It is perhaps worth noting that the two end conditions are inseparable. It is regrettable that most attempts at achieving church unity have been at the expense of truth. The notion here is that we must sacrifice truth in order to achieve unity. However the inherent compromise defeats the second end condition: knowledge of Jesus Christ. It is equally regrettable that most pursuits of Biblical truth have resulted in schism and a new denomination or sub-branch of an old one. This of course defeats the first end condition unity. The fact is that the Bible only has one meaning[7] and if we really wanted to see the church succeed then we need to get believers of different persuasions together and actually hammer out what truth is. It would take many years, possibly even a number of lifetimes to undo generations of tradition that obscure straightforward interpretation: but that is where the church should be heading.

Having dealt with the nature of the divisions we have within the church it is worth turning to Eph 4:11. Here we see the mechanism that the Lord has given us to bring about the perfection of the saints, the work of ministry and the edification of the church. And we find five different offices mentioned. The analysis of this section by Albert Barnes is mind numbing and shows how we have gotten ourselves where we are today. He notes the five offices and points out that two of them[8] are not valid today. He then notes that in 1Co 12:28 that eight different offices in the church are mentioned. From this he concludes, or more accurately presumes, that this indicates that there is really just one grade of ordained ministers but that their function should change from time to time.

The natural reading of Eph 4:11[9] is that Christ was giving different people the offices mentioned. If I were to take a group of boys camping and told them that I wanted some to chop wood, some to fetch water, some to cook and some to pitch tents and then I returned to find one child attempting all four roles whilst the rest sat and watched then I would be rightfully aggrieved. The majority of modern churches are in the same predicament.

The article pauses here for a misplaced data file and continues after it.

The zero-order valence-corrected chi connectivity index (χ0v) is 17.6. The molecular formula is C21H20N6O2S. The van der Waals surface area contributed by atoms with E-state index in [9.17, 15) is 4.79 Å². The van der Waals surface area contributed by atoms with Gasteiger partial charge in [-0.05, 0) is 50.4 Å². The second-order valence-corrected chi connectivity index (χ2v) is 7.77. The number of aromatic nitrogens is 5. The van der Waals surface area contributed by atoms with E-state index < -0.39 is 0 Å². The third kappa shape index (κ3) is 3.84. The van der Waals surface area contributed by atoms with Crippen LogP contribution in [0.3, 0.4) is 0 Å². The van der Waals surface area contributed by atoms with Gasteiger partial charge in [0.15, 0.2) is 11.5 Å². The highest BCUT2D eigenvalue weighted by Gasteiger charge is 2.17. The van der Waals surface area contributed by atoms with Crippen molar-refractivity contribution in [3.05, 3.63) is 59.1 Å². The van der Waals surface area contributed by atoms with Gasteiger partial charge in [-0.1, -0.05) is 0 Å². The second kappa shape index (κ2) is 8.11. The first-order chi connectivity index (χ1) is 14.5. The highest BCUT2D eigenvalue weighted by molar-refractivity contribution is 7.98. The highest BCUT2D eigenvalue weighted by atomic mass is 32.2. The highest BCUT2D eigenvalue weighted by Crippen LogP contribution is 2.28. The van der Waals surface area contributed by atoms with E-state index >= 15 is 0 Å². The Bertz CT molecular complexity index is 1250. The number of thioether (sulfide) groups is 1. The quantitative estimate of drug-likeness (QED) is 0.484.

Interesting Adam Clarke identified this problem although he voices it somewhat more gently than I. He suggests that we still have at least three of these offices today and that there are men called to each. He then believes that we just call all three of the groups 'preacher'. The problem he sees is that if a man has only one of the gifts but then tries to work in one of the other ways then he is wasting his time. I suggest this is only half right however. It is not just a problem that the man is functioning the wrong way; it is also a problem that the other two individuals that could be exercising the gifts in the correct way are probably just sitting in the pews and watching.

My personal belief is that the term 'prophets' in this verse is really a forth-teller rather than a foreteller. I therefore believe it is still a valid office; that of the preacher. The apostles I do believe have now been replaced by the inspired word of God. The evangelist is the soul winner; the man that can plead with men's hearts. The teacher is the man steeped in the word that can bring it alive and make people remember it. The pastor is literally the shepherd; the man that can draw beside the individual and care and tend them individually. Most of us have pastors that genuinely attempt to do all of these; however I have never personally met anyone that can do them all adequately.

Whilst I have tackled this passage backwards I believe that the correct application of it is forwards; as we would expect. We must within the churches seek to identify all of the gifts that God has given. Not so that we can peel the people off to be one-man bands somewhere else. Rather so that we can make our churches a living organism where each person has a place that functions to build the church up. As we grow individually and corporately we need to then develop the strength to be able to reach out to other churches and to forge alliances with them based upon truth; however painful that must be. Frankly I do not have the faith to foresee this in my lifetime. I do have the faith to know it will happen eventually when we see our Lord. I hope that this paper will form some microscopic step towards beginning this transformation sooner rather than later.


JavaScript Not Supported.

JavaScript Not Supported.

JavaScript Not Supported.

The Christian Counter

The Fundamental Top 500